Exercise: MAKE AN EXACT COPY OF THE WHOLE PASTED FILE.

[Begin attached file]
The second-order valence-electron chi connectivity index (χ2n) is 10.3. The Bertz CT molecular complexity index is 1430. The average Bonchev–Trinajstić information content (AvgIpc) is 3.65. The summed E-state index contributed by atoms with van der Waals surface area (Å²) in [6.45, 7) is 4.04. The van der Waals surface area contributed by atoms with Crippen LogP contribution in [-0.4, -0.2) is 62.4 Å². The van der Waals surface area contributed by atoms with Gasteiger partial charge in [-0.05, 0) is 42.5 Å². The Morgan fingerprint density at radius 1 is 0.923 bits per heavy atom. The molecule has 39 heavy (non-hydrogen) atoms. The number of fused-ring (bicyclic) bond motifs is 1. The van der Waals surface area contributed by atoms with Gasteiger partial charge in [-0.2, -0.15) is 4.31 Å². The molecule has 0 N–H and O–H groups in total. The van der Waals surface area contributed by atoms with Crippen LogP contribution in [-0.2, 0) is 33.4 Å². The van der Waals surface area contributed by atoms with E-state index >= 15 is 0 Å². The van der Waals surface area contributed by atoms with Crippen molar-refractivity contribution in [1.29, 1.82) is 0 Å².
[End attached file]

The second-order valence-electron chi connectivity index (χ2n) is 10.3. The Bertz CT molecular complexity index is 1430. The average Bonchev–Trinajstić information content (AvgIpc) is 3.65. The summed E-state index contributed by atoms with van der Waals surface area (Å²) in [6.45, 7) is 4.04. The van der Waals surface area contributed by atoms with Crippen LogP contribution in [-0.4, -0.2) is 62.4 Å². The van der Waals surface area contributed by atoms with Gasteiger partial charge in [-0.05, 0) is 42.5 Å². The Morgan fingerprint density at radius 1 is 0.923 bits per heavy atom. The molecule has 39 heavy (non-hydrogen) atoms. The number of fused-ring (bicyclic) bond motifs is 1. The van der Waals surface area contributed by atoms with Gasteiger partial charge in [-0.2, -0.15) is 4.31 Å². The molecule has 0 N–H and O–H groups in total. The van der Waals surface area contributed by atoms with Crippen LogP contribution in [-0.2, 0) is 33.4 Å². The van der Waals surface area contributed by atoms with E-state index >= 15 is 0 Å². The van der Waals surface area contributed by atoms with Crippen molar-refractivity contribution in [1.29, 1.82) is 0 Å².